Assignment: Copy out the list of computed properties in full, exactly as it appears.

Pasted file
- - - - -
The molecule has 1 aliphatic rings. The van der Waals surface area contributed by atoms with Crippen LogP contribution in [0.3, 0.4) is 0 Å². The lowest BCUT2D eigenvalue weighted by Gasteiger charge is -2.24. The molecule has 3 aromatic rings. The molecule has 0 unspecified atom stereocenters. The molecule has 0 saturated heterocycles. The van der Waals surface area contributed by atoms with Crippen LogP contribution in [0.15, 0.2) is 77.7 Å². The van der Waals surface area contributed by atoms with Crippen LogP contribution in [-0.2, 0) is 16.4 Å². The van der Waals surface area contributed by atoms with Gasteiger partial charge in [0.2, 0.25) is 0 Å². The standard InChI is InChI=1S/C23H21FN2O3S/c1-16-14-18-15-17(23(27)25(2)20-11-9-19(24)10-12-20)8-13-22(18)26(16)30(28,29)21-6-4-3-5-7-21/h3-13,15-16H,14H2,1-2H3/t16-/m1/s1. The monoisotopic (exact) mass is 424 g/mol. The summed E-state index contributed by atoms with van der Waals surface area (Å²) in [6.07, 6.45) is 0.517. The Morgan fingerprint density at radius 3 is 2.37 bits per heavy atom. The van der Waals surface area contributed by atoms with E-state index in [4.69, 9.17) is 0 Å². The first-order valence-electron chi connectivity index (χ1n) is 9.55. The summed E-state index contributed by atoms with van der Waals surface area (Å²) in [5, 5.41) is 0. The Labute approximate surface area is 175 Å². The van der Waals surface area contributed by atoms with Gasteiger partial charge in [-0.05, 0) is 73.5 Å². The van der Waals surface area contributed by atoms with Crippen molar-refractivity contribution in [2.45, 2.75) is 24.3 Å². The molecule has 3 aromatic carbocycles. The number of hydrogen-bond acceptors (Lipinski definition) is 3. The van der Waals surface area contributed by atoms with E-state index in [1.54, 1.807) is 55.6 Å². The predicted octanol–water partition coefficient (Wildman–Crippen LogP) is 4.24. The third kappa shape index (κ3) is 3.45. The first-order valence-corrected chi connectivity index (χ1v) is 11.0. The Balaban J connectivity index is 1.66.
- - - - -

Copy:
The molecule has 1 aliphatic rings. The van der Waals surface area contributed by atoms with Crippen LogP contribution in [0.3, 0.4) is 0 Å². The lowest BCUT2D eigenvalue weighted by Gasteiger charge is -2.24. The molecule has 3 aromatic rings. The molecule has 0 unspecified atom stereocenters. The molecule has 0 saturated heterocycles. The van der Waals surface area contributed by atoms with Crippen LogP contribution in [0.15, 0.2) is 77.7 Å². The van der Waals surface area contributed by atoms with Crippen LogP contribution in [-0.2, 0) is 16.4 Å². The van der Waals surface area contributed by atoms with Gasteiger partial charge in [0.2, 0.25) is 0 Å². The standard InChI is InChI=1S/C23H21FN2O3S/c1-16-14-18-15-17(23(27)25(2)20-11-9-19(24)10-12-20)8-13-22(18)26(16)30(28,29)21-6-4-3-5-7-21/h3-13,15-16H,14H2,1-2H3/t16-/m1/s1. The monoisotopic (exact) mass is 424 g/mol. The summed E-state index contributed by atoms with van der Waals surface area (Å²) in [6.07, 6.45) is 0.517. The Morgan fingerprint density at radius 3 is 2.37 bits per heavy atom. The van der Waals surface area contributed by atoms with E-state index in [4.69, 9.17) is 0 Å². The first-order valence-electron chi connectivity index (χ1n) is 9.55. The summed E-state index contributed by atoms with van der Waals surface area (Å²) in [5, 5.41) is 0. The Labute approximate surface area is 175 Å². The van der Waals surface area contributed by atoms with Gasteiger partial charge in [-0.05, 0) is 73.5 Å². The van der Waals surface area contributed by atoms with Crippen molar-refractivity contribution in [2.45, 2.75) is 24.3 Å². The molecule has 3 aromatic carbocycles. The number of hydrogen-bond acceptors (Lipinski definition) is 3. The van der Waals surface area contributed by atoms with E-state index in [1.54, 1.807) is 55.6 Å². The predicted octanol–water partition coefficient (Wildman–Crippen LogP) is 4.24. The third kappa shape index (κ3) is 3.45. The first-order valence-corrected chi connectivity index (χ1v) is 11.0. The Balaban J connectivity index is 1.66.